Allow me to introduce myself. My name is Scooby, I am four years old and I was born in Valencia, Spain. I am what is called a ‘random’ dog; you can also use the phrases ‘crossbreed’ or ‘mongrel’ but I prefer random because it suits my personality. With regard to my parentage, rumour has it that a flat-coated retriever and a German shepherd dog may have been involved but hey – who really knows? Let’s face it – I am one handsome dog.
For the first three years of my life I was a Spanish dog; I poohed over low white walls, had no need of stairs and chased feral cats to my heart’s content. That’s how we did things over there. My Spanish Mum taught me how to sit, stay, fetch, lie down and use my paw to make requests. She also made sure that I had a pet passport and all my jabs were up to date. I believe that she loved me very much.
In 2011 I came to England. I don’t remember why. It was cold though and I got into trouble over a neighbour’s cat. You have to bear in mind that I was used to cats being vermin – like rats and pigeons and squirrels – there are kind people in Spain who try to look after the feral cats but there are so many that most people see them as a nuisance and don’t make a fuss if you remove one or two.
There was most certainly a fuss once I got to England. I was no longer a buen perro for doing what came naturally to me. I was the terminator dog. I was in deep trouble. Then I got out again. Another cat bit the dust. My Spanish Mum could no longer cope with my Spanish ways and she signed me over to the RSPCA.
That was eighteen months ago.
My picture was on the website; a nice man did a video of me running around and playing with a ball, and I became very popular with the RSPCA staff and volunteers. People came to see me and said how handsome I was – especially when I grinned or cocked my head to one side. But other dogs came and other dogs went; as soon as people knew about my little problem with cats they turned away. Many of them had cats of their own, or other pets that they thought I might take a fancy to. I was an unknown quantity and people – quite understandably – were not prepared to take the risk.
There was a boy – well almost a man – who wanted a dog. He loved animals and grew up in a house full of cats. His Mum promised him that when all the cats had finally made their way to moggy heaven, they would look into having a dog. She told him to check the RSPCA web pages but not to fall in love too soon because they had to go on holiday first. She also told him to put his laptop to some good use and do some research on what it meant to be a responsible dog owner instead of playing games where humans killed other humans.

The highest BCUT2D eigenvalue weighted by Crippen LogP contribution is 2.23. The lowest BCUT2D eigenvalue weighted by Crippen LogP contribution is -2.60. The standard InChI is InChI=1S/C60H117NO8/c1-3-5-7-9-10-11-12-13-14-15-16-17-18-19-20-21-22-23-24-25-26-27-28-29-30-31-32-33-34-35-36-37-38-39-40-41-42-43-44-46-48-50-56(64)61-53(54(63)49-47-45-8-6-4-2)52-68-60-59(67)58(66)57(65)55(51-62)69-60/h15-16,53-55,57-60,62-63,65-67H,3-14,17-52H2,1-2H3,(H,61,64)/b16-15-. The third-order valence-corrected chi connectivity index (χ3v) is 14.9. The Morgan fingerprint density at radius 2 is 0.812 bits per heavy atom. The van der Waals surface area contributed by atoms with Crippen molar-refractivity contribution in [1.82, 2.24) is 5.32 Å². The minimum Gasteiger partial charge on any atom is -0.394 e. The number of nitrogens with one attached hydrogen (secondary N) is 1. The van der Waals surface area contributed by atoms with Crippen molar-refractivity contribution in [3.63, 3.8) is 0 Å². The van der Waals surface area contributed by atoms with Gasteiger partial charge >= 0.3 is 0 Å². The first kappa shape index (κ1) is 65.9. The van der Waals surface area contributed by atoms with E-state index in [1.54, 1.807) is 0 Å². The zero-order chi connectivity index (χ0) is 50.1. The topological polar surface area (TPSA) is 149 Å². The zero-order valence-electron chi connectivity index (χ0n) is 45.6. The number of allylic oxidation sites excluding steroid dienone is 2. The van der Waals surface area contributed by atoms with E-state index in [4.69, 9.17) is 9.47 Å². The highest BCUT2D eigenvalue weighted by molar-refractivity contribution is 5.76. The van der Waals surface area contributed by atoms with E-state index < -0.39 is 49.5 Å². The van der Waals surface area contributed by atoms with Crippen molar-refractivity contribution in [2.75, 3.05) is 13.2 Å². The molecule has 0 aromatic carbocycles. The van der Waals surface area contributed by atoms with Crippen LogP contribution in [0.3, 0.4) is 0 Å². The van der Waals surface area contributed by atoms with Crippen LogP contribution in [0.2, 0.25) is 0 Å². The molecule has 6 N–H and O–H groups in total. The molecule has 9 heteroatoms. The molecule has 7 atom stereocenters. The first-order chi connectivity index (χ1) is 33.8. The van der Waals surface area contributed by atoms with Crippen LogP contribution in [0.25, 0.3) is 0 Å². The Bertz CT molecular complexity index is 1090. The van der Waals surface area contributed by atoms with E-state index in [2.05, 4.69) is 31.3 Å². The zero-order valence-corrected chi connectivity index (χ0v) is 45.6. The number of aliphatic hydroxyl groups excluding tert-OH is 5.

His Mum spotted me on the web pages and pointed me out to the Boy and to his Dad. His Mum liked my big brown eyes and the way my ears flopped over. She could see that I had been at the kennels a long time and that I desperately needed a home of my own. She told the Boy that if I was still there when they came back from holiday, they would come and visit me.
Right from the start the staff were very honest about my cat issue; from the very first phone call the Mum made, she knew what they were taking on but she and the Boy had fallen for my charms already (they had to work on the Dad a bit because he had never owned a dog before).
They came to visit me on the Mum’s birthday and took me for a walk in the wood outside the kennels. I pulled a bit. Well quite a lot actually but they persevered and by the time they brought me back to the kennels it was a done deal. A deposit was paid and before they had even left a yellow sign with ‘Home check’ was put up outside my kennel. Somebody wanted me at last.
They came again the next day; the Boy was in charge because he was to be my new master – aided and abetted by his Mum and Dad. I recognised them, and as a consequence began to show off my talents a little. I still pulled but they were impressed by the way I responded to basic commands (and the dog treats they bought me).
Each time they visited we got to know each other better and I began to love the Boy. He hugged me and praised me – well all three of them did – but his actions were the most important. I stopped barking when I saw them enter the car park and wagged my tail in ecstasy instead. Kind people cared for me and hoped that one day I would find the right family, and they had their fingers crossed.
One of the visits included a walk to a car; the Mum was worried about whether I would be nervous about cars as I’d been in kennels for so long. Ha! I jumped up onto the tailgate, sat down on the blanket and gave my famous grin.
‘Take me home now please?’
Unknown to me, the Mum and the Dad were doing things to make their house a safe haven where I couldn’t get out and chase the local cats. They put trellis on top of the fence panels so I wouldn’t be able to climb over. They found a dog-owning fence and gate maker who mended their old gate and made a special new one so that I wouldn’t get out of the back garden. They had loved their own cats and didn’t want to put temptation in my way.
They passed the home check and once the gates and trellis had been put up it was agreed that I could come home.
By this time I had my own lead, half-check collar and a harness which the Boy bought with him whenever they came to take me out. He always had his Mum or his Dad with him when we walked but on this day he took me out alone.
When we got back to the kennels he didn’t hand me back the way he used to. His Mum and Dad appeared from the office and they were both smiling. The Boy was smiling. They lifted up the tailgate and as the Boy strapped my harness to the safety belt, I smiled too.
We went home. Mi casa.
To be continued.